Maybe that’s why, as soon as my coworkers took a joint lunch break, their personalities bubbled up and erupted right out of them. It was like somebody shook up a can of coke: the break room was a raucous party of quick-witted banter, light-hearted jibes between staffers, and a cacophony of laughs. Suddenly, all of the responsible employees who I had seen silently stacking cups and methodically pouring coffees had become boisterous and fun-loving characters.

Alas, however, as soon as the break ended, everyone went back to the business of working. Solemn eyes and closed lips met the clank of plates and the thud-thud-thud of inappropriately heavy boots for the rest of the afternoon, but for a few stolen moments. Whenever we talked, or felt like sneaking in a few bites of the leftovers in the kitchen, we huddled closely together and giggled mischievously, like children disobeying their parents.

If only in body language, we agreed not to rat one another out for our crimes of enjoying these simple pleasures.

The common misconception I dislike most about people in the hospitality professions is the assumption that we are dumb, or huge failures, upon whom everyone else has permission to look down.

Yes, when we are doing our jobs correctly, we are all but invisible, and that is not a problem. It’s the condescension, and blatant lack of manners(e.g., the snapping fingers and the “hey you, get over here,” types of attitudes) with which people often address those wearing any type of service uniform that I find wholly unacceptable.

Regardless of what kind of trousers or shirt, or silly shoes, any of us might be wearing, each and every one of us deserves to be treated with respect.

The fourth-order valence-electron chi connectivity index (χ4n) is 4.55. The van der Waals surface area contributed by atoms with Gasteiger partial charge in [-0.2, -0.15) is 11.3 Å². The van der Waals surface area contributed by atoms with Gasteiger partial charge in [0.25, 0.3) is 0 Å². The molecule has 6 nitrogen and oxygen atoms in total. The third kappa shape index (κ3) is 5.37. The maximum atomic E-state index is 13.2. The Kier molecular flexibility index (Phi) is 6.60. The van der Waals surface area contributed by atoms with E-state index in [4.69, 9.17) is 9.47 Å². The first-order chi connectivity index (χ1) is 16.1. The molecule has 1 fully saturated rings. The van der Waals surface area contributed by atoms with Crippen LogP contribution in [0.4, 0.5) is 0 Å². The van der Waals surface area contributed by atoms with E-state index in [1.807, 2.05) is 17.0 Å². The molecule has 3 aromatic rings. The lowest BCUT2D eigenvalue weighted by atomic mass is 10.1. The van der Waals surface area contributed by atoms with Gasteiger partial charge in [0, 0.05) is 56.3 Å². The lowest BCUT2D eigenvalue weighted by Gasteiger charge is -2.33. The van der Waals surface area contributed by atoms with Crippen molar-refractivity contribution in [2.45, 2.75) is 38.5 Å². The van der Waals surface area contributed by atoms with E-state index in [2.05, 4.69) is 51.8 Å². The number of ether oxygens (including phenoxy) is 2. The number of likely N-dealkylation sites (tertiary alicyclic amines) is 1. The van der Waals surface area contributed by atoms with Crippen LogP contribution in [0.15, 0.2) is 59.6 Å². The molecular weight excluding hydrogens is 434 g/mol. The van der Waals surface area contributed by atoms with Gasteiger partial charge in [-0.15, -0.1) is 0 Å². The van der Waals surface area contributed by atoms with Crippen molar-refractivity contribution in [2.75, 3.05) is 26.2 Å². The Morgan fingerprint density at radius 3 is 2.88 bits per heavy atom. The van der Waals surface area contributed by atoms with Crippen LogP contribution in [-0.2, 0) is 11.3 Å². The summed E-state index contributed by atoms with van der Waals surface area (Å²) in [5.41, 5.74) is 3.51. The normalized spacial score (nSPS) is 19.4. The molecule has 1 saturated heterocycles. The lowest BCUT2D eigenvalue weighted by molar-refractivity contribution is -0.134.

That’s not to say that everyone was apathetic or rude towards us; in fact, there were many generous, jovial souls at one small cocktail party at an upscale locale in the center of the city.

Maybe it was because there were only about 40 guests, and, including me, two servers offering drinks and hors d'oeuvres, but by the third round of melba toast slices with gourmet chicken and cheese, I felt like we and the guests had practically become friends. We made a few polite jokes here and there, and we caterers made sure that everyone got what he or she wanted.

There is absolutely a distinct reward in anticipating someone’s desires(is that wine glass is almost empty? does that person look hungry? thirsty? like she’s wondering where the bathroom is?) and satisfying them, even before they have to mention it.

I’d watch in the corner of the room to see who was discreetly eyeing the food or beverages I was carrying, and then I’d slide my tray right under their noses with a devilish smile; they, in return, would send me a gracious nod or wink. It was similar to the way we caterers looked at each other whenever we stole a moment for a conversation or for a snack: like we shared a devious little secret.

Although I’ve only been on the job on a few occasions, for the time being (in spite of my shoes), I’ve found a certain job satisfaction. I’ve been able to put a few chicken-and-bacon-on-melba-toast induced smiles on strangers’ faces. How many people can say that?


Photo by: Adikos